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Black History Month: How Robert Sutherland saved Queen’s University

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Black History Month: How Robert Sutherland saved Queen’s University
WATCH: The story of Robert Sutherland, the first Black lawyer in Upper Canada and the first Black man known to have earned a university degree in North America – Feb 7, 2022

Robert Sutherland began his career in 1849 at 203 William St. in Kingston, Ont., the former site of Queen’s University.

Sutherland was the first Black student at Queen’s and went on to become Canada’s first Black lawyer.

What many might not know is how Sutherland saved the university from dire financial straits in its early years.

“Queen’s simply would not exist without Robert Sutherland, and I think that’s an important statement to make — especially now as we celebrate African heritage during Black History month,” says Queen’s alumnus Greg Frankson.

A successful lawyer, Sutherland left his entire $12,000 estate to Queen’s when he passed, at a particularly crucial time for the school.

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The bequest was very timely, Frankson says.

“The university had just lost its endowment in a bank failure and was about to be taken over by the University of Toronto,” Frankson says. “That bequest helped to save Queen’s as an independent institution.”

According to Frankson, $12,000 in 1878 was roughly equivalent to the entire annual budget of Queen’s at the time.

While there are no known photos of Sutherland, we know that he graduated from Queen’s College in 1852 with honours in Classics and Mathematics.

He was also awarded 14 academic prizes, including one voted on by his peers.

“It came as kind of a surprise to everyone that this man had been practising law a full two decades before Delos Davis, who was widely recognized at the time as the first Black lawyer,”  Frankson says.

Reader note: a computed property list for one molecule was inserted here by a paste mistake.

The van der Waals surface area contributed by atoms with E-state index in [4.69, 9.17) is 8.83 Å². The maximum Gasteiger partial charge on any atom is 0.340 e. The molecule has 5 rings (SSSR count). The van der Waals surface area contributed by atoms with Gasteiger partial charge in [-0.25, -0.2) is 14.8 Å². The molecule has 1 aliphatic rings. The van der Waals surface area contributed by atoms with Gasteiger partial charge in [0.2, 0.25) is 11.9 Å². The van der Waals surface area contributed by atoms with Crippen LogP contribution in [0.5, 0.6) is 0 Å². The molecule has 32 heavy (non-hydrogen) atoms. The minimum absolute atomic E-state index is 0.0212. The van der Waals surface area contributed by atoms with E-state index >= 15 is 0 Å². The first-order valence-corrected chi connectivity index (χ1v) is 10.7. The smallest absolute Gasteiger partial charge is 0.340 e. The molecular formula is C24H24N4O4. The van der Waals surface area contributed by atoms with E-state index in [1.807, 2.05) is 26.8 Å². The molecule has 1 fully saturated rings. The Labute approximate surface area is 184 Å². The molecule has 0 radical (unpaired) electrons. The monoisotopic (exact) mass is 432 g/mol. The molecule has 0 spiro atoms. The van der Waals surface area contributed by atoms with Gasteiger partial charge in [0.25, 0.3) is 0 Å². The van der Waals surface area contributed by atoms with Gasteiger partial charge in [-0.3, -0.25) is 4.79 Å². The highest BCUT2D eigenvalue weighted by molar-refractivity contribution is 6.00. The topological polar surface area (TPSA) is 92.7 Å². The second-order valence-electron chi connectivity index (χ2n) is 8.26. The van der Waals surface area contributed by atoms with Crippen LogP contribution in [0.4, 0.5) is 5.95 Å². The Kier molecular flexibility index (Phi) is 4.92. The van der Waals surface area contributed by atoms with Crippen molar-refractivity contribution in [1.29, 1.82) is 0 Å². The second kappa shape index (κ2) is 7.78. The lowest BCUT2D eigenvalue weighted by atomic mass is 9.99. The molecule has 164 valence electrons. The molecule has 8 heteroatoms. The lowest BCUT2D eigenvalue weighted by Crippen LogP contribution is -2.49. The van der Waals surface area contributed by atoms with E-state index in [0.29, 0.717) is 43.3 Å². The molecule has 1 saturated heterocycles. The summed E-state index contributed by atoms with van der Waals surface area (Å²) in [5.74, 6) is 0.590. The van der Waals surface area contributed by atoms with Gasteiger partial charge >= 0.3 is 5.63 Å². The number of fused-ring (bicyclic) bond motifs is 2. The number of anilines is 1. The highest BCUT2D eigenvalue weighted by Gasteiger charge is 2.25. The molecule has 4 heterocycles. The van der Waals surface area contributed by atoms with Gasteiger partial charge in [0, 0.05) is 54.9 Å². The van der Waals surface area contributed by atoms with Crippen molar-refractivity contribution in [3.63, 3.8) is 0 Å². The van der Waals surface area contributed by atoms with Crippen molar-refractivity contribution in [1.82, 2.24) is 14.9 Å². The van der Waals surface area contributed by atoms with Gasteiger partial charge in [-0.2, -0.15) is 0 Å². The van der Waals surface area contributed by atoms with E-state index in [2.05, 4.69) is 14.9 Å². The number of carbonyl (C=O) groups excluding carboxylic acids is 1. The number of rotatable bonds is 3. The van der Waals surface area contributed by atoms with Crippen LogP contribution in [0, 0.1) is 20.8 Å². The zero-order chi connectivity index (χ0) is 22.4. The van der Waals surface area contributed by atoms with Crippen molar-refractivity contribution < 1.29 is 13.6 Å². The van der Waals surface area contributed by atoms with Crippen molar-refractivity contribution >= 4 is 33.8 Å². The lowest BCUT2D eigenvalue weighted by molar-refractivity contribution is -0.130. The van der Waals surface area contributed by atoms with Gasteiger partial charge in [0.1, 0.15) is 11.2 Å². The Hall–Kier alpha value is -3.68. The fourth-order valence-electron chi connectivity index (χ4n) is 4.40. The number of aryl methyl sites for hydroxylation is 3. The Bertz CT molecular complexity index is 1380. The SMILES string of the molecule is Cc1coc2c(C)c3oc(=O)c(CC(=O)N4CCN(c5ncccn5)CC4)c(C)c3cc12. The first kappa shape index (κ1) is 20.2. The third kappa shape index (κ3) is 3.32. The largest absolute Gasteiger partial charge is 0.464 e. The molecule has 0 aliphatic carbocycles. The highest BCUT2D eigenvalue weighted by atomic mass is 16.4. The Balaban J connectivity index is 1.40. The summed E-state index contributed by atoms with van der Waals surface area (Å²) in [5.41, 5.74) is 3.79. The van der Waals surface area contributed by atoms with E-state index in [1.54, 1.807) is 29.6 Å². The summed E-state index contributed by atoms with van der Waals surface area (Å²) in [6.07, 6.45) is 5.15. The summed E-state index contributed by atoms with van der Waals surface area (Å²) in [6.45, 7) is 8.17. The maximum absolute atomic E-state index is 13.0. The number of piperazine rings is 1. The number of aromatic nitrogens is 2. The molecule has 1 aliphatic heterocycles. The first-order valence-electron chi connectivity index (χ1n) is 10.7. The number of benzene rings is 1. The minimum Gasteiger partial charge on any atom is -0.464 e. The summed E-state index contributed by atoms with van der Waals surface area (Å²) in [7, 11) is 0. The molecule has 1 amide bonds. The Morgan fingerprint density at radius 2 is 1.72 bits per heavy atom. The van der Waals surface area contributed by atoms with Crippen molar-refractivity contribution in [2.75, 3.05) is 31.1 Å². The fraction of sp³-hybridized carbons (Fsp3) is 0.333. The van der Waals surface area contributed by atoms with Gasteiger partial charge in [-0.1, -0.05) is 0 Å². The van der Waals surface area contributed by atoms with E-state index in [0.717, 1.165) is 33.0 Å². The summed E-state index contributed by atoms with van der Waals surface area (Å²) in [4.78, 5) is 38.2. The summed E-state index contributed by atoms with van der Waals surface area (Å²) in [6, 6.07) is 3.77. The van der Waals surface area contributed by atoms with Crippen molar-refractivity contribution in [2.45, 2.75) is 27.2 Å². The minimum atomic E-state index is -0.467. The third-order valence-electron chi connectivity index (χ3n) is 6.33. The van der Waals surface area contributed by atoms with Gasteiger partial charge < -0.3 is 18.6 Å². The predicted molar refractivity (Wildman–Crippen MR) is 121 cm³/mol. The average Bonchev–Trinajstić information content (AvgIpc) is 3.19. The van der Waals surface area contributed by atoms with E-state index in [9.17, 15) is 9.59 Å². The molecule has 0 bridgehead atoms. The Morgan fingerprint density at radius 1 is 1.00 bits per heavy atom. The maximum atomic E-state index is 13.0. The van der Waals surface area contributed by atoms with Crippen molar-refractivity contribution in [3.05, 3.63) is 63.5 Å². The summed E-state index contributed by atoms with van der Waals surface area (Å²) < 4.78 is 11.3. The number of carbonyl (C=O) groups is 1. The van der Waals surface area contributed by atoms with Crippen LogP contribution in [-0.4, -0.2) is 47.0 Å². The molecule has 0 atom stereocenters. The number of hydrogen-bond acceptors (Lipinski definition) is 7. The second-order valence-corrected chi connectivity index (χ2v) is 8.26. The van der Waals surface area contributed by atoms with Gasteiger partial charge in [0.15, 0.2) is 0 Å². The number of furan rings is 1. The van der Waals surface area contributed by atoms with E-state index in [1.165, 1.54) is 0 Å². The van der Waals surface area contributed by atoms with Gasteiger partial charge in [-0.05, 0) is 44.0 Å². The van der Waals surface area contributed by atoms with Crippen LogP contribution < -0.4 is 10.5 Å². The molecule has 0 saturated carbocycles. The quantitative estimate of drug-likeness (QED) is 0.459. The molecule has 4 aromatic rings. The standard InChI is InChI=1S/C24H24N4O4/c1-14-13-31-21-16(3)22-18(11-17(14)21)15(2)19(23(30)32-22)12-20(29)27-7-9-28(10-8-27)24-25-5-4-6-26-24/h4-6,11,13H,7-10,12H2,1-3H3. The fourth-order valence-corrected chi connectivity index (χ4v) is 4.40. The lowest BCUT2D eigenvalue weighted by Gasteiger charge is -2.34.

“It really did help to shift some of the conversation around Black contributions in Canada, and to have us think a little bit more deeply about some of the early contributions of, not just Black folks but, other people of colour as well to Queen’s University in particular and to Kingston more generally.”

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Frankson has worked to honour Sutherland’s memory since his time at Queen’s, and is responsible for dedications by the school in Sutherland’s name.

Greg Frankson, during his time as AMS president in the mid-1990s, unveils a plaque honouring Robert Sutherland. Queen's University

Sutherland said he was always treated like a gentleman at Queen’s, Frankson says.  “We wanted to make sure that the gentleman was being properly recognized for his central role in the maintenance of Queen’s as an independent, strong, high-reputation institution.”

Now an author of AfriCANthology, Frankson became Queen’s first Black president of the Alma Mater Society (AMS) in 1996, and says he feels a kinship with Sutherland.

Both have roots in Jamaica and would go on to become trailblazers.

“Becoming president at Queen’s was one of the great honours of my life, and being able to use that position to be able to push internally for Queen’s to commemorate Robert Sutherland is one of the proudest achievements of my life.”

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Sutherland’s indelible mark on the university has been honoured with awards, a room, and a building in his name, Frankson says.

“Black Canadians are not creating Black history, Black Canadians are creating Canadian history.”

Frankson says a lot of work must continue to be done within the Kingston and Queen’s communities to ensure Black students and community members feel welcome.

“Black folks have been here for a long time. They’re not going anywhere, they’re growing and they will continue to make contributions to the city and to the university,” he says.

“It’s on all of us now to make sure that those relationships are strong and constructive going forward.”

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